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Hetzner Cloud provides high performance cloud instances with excellent network connectivity at a reasonable price. They have two US regions (Virginia and Oregon) that give me good latency numbers here in Texas.
However, they modify some of the Linux images they offer. This ensures every image looks similar when it boots, but it means that Fedora in one cloud doesn’t behave like Fedora in another cloud. (They’re not the only cloud that makes these changes.)
The modifications frustrate me for two reasons:
- I automate nearly everything and I expect images to match in different clouds.
- I want to use the unaltered image that went through Fedora’s QA process.
Fortunately for us, Hetzner offers all the tools we need to deploy our own genuine image. Let’s get started! 🔧
Preparing for a snapshot #
We need a small instance to make our initial snapshot. Our first step is to make a cloud-init configuration. Here’s mine (be sure to change usernames and keys for yours):
#cloud-config users: - name: major primary_group: major groups: - sudo - wheel sudo: ALL=(ALL) NOPASSWD:ALL shell: /bin/bash ssh_authorized_keys: - ecdsa-sha2-nistp256 AAAAE2VjZHNhLXNoYTItbmlzdHAyNTYAAAAIbmlzdHAyNTYAAABBBIcfW3YMH2Z6NpRnmy+hPnYVkOcxNWLdn9VmrIEq3H0Ei0qWA8RL6Bw6kBfuxW+UGYn1rrDBjz2BoOunWPP0VRM= major@amdbox
We could create the instance using the web console, but I prefer to use hcloud.
Fedora users can simply run
dnf install hcloud to get the CLI installed quickly.
Let’s use the CLI to start our instance:
$ hcloud image list | grep fedora 69726282 system fedora-36 Fedora 36 - 5 GB Wed May 11 00:50:00 CDT 2022 - $ cat cloud-init.cfg | hcloud server create \ --location ash \ --image 69726282 \ --name snapshotter \ --type cpx11 \ --user-data-from-file -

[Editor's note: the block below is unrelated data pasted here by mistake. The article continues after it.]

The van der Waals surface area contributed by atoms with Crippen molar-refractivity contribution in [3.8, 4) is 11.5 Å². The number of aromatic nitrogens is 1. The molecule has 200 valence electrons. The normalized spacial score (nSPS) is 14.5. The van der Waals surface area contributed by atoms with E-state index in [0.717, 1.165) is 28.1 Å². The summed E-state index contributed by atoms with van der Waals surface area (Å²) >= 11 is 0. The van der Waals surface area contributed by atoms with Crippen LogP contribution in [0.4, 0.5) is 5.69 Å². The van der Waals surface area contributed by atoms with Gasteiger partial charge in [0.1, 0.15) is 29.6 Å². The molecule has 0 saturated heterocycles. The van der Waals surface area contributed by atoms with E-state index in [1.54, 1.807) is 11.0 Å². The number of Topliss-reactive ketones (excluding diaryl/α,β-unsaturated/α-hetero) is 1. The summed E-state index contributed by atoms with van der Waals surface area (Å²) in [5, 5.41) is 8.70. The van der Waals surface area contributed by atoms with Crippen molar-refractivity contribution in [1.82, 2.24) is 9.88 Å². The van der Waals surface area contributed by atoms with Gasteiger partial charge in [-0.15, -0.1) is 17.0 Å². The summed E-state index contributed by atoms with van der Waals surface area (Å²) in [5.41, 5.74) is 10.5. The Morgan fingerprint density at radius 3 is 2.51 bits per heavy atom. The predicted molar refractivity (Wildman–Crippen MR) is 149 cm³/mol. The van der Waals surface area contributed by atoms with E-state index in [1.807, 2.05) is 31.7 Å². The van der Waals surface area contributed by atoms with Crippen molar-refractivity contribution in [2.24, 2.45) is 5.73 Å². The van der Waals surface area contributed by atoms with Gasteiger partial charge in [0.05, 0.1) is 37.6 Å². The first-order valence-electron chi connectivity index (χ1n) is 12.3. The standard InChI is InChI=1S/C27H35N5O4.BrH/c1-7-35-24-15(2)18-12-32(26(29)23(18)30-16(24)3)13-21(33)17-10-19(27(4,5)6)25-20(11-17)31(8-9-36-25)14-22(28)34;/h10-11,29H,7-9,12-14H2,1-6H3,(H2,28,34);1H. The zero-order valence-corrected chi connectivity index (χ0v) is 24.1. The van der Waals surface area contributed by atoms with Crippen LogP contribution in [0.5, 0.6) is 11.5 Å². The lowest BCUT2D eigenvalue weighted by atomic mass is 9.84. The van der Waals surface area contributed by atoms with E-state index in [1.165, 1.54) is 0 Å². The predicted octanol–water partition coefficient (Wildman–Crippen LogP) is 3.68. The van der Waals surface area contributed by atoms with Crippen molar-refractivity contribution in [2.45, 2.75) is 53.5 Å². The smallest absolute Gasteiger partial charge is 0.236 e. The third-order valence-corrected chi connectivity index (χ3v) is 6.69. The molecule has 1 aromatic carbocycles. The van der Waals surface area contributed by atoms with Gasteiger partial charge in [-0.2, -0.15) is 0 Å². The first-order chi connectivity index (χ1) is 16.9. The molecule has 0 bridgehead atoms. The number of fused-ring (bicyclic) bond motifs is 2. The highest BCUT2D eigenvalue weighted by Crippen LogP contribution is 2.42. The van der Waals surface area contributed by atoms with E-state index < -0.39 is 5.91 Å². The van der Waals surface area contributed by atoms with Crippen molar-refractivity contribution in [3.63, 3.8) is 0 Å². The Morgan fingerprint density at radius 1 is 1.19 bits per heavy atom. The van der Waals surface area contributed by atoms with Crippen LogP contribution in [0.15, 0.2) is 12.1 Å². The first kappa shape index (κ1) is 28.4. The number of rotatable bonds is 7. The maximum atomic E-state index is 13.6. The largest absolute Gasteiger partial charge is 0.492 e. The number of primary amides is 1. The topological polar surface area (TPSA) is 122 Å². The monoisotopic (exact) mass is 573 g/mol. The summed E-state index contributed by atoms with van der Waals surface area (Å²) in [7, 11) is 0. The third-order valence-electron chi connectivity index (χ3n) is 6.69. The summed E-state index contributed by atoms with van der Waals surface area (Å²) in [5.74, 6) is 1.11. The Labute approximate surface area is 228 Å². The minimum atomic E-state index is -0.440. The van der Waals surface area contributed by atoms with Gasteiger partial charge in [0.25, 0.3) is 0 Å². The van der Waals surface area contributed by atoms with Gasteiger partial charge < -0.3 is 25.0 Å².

Once the instance finishes building, make a note of the server number in the output.
Let’s put the server into rescue mode so we can have full access to the disk:
$ hcloud server enable-rescue 26341155 1.2s [===================================] 100.00% Rescue enabled for server 26341155 with root password: *****
Connect to the server via ssh using the root password from the rescue output. Once we’re connected, look for the root disk. Then we download the image and extract it to the root disk directly:
# fdisk -l Disk /dev/sda: 38.15 GiB, 40961572864 bytes, 80003072 sectors Disk model: QEMU HARDDISK Units: sectors of 1 * 512 = 512 bytes Sector size (logical/physical): 512 bytes / 512 bytes I/O size (minimum/optimal): 512 bytes / 512 bytes Disklabel type: gpt Disk identifier: 170D9ADF-A82F-4F14-975A-CA9603329ABA Device Start End Sectors Size Type /dev/sda1 135168 80003038 79867871 38.1G Linux filesystem /dev/sda14 2048 133119 131072 64M EFI System /dev/sda15 133120 135167 2048 1M BIOS boot # export IMAGE_URL=https://mirrors.kernel.org/fedora/releases/37/Cloud/x86_64/images/Fedora-Cloud-Base-37-1.7.x86_64.raw.xz # curl -s $IMAGE_URL | xz -d - | dd of=/dev/sda status=progress 5343543808 bytes (5.3 GB, 5.0 GiB) copied, 172 s, 31.1 MB/s 10485760+0 records in 10485760+0 records out 5368709120 bytes (5.4 GB, 5.0 GiB) copied, 172.625 s, 31.1 MB/s
At this point, the root disk of the instance now holds the genuine Fedora 37 cloud image from the GA release. We don’t want to boot it before we capture it, so let’s disconnect the ssh session and then power off the instance:
$ hcloud server poweroff 26341155 4.9s [===================================] 100.00% Server 26341155 stopped
Make the snapshot #
Take a snapshot of the root disk that contains the Fedora cloud image:
$ hcloud server create-image \ --description "Fedora 37 GA image" \ --type snapshot 26341155 51s [====================================] 100.00% Image 91884132 created from server 26341155
Let’s get all of the available data about our snapshot:
$ hcloud image describe 91884132 ID: 91884132 Type: snapshot Status: available Name: - Created: Thu Dec 8 14:20:10 CST 2022 (1 minute ago) Description: Fedora 37 GA image Image size: 0.41 GB Disk size: 40 GB OS flavor: fedora OS version: - Rapid deploy: no Protection: Delete: no Labels: No labels
Now you can build instances from the snapshot!
In my case, I would adjust my original server create command to use image
$ cat cloud-init.cfg | hcloud server create \ --location ash \ --image 91884132 \ --name snapshotter \ --type cpx11 \ --user-data-from-file -
🧹 Clean up before you go! #
Nothing is worse than getting a surprise bill at the end of the month for cloud infrastructure that you forgot you had! In this case, a CPX11 instance should cost you less than $5 per month. It could be worse. 🤭
Clean it up easily with one command:
$ hcloud server delete 26341155 Server 26341155 deleted